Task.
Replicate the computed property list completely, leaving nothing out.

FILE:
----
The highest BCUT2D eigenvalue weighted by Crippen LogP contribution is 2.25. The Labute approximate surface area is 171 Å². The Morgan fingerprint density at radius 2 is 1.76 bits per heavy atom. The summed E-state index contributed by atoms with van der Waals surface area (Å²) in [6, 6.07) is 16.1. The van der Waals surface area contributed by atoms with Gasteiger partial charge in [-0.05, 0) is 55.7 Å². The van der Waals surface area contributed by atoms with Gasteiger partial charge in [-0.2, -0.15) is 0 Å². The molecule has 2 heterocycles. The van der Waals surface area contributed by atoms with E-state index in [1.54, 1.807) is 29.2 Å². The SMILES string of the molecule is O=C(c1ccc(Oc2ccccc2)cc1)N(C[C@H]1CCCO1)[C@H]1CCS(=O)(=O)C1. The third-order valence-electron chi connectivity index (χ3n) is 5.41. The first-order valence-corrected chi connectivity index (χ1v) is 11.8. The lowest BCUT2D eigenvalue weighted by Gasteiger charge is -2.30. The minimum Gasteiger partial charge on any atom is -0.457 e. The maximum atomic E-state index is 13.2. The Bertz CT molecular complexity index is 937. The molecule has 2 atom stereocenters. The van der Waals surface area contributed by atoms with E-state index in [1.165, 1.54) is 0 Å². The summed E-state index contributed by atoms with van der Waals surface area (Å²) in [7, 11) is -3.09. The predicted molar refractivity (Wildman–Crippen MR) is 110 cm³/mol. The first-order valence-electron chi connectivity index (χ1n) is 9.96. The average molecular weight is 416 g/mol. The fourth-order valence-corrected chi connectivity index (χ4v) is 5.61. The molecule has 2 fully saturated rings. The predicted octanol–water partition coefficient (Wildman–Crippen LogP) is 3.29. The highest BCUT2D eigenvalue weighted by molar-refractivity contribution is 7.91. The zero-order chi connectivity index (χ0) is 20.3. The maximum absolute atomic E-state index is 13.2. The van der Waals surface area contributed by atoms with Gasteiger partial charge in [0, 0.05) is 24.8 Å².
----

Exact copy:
The highest BCUT2D eigenvalue weighted by Crippen LogP contribution is 2.25. The Labute approximate surface area is 171 Å². The Morgan fingerprint density at radius 2 is 1.76 bits per heavy atom. The summed E-state index contributed by atoms with van der Waals surface area (Å²) in [6, 6.07) is 16.1. The van der Waals surface area contributed by atoms with Gasteiger partial charge in [-0.05, 0) is 55.7 Å². The van der Waals surface area contributed by atoms with Gasteiger partial charge in [-0.2, -0.15) is 0 Å². The molecule has 2 heterocycles. The van der Waals surface area contributed by atoms with E-state index in [1.54, 1.807) is 29.2 Å². The SMILES string of the molecule is O=C(c1ccc(Oc2ccccc2)cc1)N(C[C@H]1CCCO1)[C@H]1CCS(=O)(=O)C1. The third-order valence-electron chi connectivity index (χ3n) is 5.41. The first-order valence-corrected chi connectivity index (χ1v) is 11.8. The lowest BCUT2D eigenvalue weighted by Gasteiger charge is -2.30. The minimum Gasteiger partial charge on any atom is -0.457 e. The maximum atomic E-state index is 13.2. The Bertz CT molecular complexity index is 937. The molecule has 2 atom stereocenters. The van der Waals surface area contributed by atoms with E-state index in [1.165, 1.54) is 0 Å². The summed E-state index contributed by atoms with van der Waals surface area (Å²) in [7, 11) is -3.09. The predicted molar refractivity (Wildman–Crippen MR) is 110 cm³/mol. The first-order valence-electron chi connectivity index (χ1n) is 9.96. The average molecular weight is 416 g/mol. The fourth-order valence-corrected chi connectivity index (χ4v) is 5.61. The molecule has 2 fully saturated rings. The predicted octanol–water partition coefficient (Wildman–Crippen LogP) is 3.29. The highest BCUT2D eigenvalue weighted by molar-refractivity contribution is 7.91. The zero-order chi connectivity index (χ0) is 20.3. The maximum absolute atomic E-state index is 13.2. The van der Waals surface area contributed by atoms with Gasteiger partial charge in [0, 0.05) is 24.8 Å².